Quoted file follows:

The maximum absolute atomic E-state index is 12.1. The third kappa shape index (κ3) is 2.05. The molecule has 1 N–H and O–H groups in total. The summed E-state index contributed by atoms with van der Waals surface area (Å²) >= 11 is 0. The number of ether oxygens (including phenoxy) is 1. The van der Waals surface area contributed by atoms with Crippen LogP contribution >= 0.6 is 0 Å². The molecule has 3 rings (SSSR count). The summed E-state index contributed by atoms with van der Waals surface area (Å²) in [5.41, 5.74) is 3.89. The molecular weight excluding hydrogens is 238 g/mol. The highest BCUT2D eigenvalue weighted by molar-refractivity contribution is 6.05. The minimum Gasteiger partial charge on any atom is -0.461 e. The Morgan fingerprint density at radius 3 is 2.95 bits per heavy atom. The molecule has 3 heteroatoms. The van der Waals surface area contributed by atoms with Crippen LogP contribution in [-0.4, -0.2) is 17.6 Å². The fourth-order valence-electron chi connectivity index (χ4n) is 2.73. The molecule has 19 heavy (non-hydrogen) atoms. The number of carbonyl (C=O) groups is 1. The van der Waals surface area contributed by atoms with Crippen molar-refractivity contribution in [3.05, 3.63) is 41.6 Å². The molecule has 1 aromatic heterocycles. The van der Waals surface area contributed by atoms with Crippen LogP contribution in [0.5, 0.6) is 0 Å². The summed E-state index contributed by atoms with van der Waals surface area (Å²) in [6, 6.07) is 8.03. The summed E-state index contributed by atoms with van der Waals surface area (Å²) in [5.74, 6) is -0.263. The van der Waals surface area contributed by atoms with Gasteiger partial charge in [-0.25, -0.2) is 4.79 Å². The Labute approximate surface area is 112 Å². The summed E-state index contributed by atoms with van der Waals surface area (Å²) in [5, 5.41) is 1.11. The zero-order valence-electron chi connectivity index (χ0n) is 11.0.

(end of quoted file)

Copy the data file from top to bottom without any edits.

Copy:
The maximum absolute atomic E-state index is 12.1. The third kappa shape index (κ3) is 2.05. The molecule has 1 N–H and O–H groups in total. The summed E-state index contributed by atoms with van der Waals surface area (Å²) >= 11 is 0. The number of ether oxygens (including phenoxy) is 1. The van der Waals surface area contributed by atoms with Crippen LogP contribution >= 0.6 is 0 Å². The molecule has 3 rings (SSSR count). The summed E-state index contributed by atoms with van der Waals surface area (Å²) in [5.41, 5.74) is 3.89. The molecular weight excluding hydrogens is 238 g/mol. The highest BCUT2D eigenvalue weighted by molar-refractivity contribution is 6.05. The minimum Gasteiger partial charge on any atom is -0.461 e. The Morgan fingerprint density at radius 3 is 2.95 bits per heavy atom. The molecule has 3 heteroatoms. The van der Waals surface area contributed by atoms with Crippen LogP contribution in [-0.4, -0.2) is 17.6 Å². The fourth-order valence-electron chi connectivity index (χ4n) is 2.73. The molecule has 19 heavy (non-hydrogen) atoms. The number of carbonyl (C=O) groups is 1. The van der Waals surface area contributed by atoms with Crippen molar-refractivity contribution in [3.05, 3.63) is 41.6 Å². The molecule has 1 aromatic heterocycles. The van der Waals surface area contributed by atoms with Crippen LogP contribution in [0.5, 0.6) is 0 Å². The summed E-state index contributed by atoms with van der Waals surface area (Å²) in [6, 6.07) is 8.03. The summed E-state index contributed by atoms with van der Waals surface area (Å²) in [5.74, 6) is -0.263. The van der Waals surface area contributed by atoms with Gasteiger partial charge in [-0.25, -0.2) is 4.79 Å². The Labute approximate surface area is 112 Å². The summed E-state index contributed by atoms with van der Waals surface area (Å²) in [5, 5.41) is 1.11. The zero-order valence-electron chi connectivity index (χ0n) is 11.0.